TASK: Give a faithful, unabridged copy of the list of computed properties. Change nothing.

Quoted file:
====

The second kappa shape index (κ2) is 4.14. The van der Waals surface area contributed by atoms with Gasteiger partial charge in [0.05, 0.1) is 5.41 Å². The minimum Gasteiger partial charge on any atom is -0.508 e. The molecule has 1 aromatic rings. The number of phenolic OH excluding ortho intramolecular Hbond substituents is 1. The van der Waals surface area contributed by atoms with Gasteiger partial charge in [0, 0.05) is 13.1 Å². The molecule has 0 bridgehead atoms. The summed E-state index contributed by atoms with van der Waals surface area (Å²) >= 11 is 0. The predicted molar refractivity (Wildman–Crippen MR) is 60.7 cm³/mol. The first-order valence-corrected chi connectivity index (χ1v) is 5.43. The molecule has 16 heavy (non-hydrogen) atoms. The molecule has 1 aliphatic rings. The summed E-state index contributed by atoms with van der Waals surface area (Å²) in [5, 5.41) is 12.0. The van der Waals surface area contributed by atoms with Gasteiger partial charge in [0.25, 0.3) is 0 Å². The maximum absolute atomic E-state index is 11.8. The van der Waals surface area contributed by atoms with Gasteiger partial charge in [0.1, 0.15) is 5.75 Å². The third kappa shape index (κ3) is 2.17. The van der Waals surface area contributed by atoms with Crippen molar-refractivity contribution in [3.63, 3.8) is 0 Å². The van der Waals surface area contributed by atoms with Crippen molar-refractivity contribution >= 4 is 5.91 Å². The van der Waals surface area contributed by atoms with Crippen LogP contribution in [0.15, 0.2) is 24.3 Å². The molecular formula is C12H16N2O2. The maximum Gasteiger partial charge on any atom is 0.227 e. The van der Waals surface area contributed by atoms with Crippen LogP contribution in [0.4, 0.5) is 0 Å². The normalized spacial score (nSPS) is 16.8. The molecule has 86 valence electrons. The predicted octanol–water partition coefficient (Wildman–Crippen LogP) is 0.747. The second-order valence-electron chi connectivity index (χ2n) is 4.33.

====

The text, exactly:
The second kappa shape index (κ2) is 4.14. The van der Waals surface area contributed by atoms with Gasteiger partial charge in [0.05, 0.1) is 5.41 Å². The minimum Gasteiger partial charge on any atom is -0.508 e. The molecule has 1 aromatic rings. The number of phenolic OH excluding ortho intramolecular Hbond substituents is 1. The van der Waals surface area contributed by atoms with Gasteiger partial charge in [0, 0.05) is 13.1 Å². The molecule has 0 bridgehead atoms. The summed E-state index contributed by atoms with van der Waals surface area (Å²) >= 11 is 0. The predicted molar refractivity (Wildman–Crippen MR) is 60.7 cm³/mol. The first-order valence-corrected chi connectivity index (χ1v) is 5.43. The molecule has 16 heavy (non-hydrogen) atoms. The molecule has 1 aliphatic rings. The summed E-state index contributed by atoms with van der Waals surface area (Å²) in [5, 5.41) is 12.0. The van der Waals surface area contributed by atoms with Gasteiger partial charge in [0.25, 0.3) is 0 Å². The maximum absolute atomic E-state index is 11.8. The van der Waals surface area contributed by atoms with Gasteiger partial charge in [0.1, 0.15) is 5.75 Å². The third kappa shape index (κ3) is 2.17. The van der Waals surface area contributed by atoms with Crippen molar-refractivity contribution in [3.63, 3.8) is 0 Å². The van der Waals surface area contributed by atoms with Crippen molar-refractivity contribution >= 4 is 5.91 Å². The van der Waals surface area contributed by atoms with Crippen LogP contribution in [0.15, 0.2) is 24.3 Å². The molecular formula is C12H16N2O2. The maximum Gasteiger partial charge on any atom is 0.227 e. The van der Waals surface area contributed by atoms with Crippen LogP contribution in [0.4, 0.5) is 0 Å². The normalized spacial score (nSPS) is 16.8. The molecule has 86 valence electrons. The predicted octanol–water partition coefficient (Wildman–Crippen LogP) is 0.747. The second-order valence-electron chi connectivity index (χ2n) is 4.33.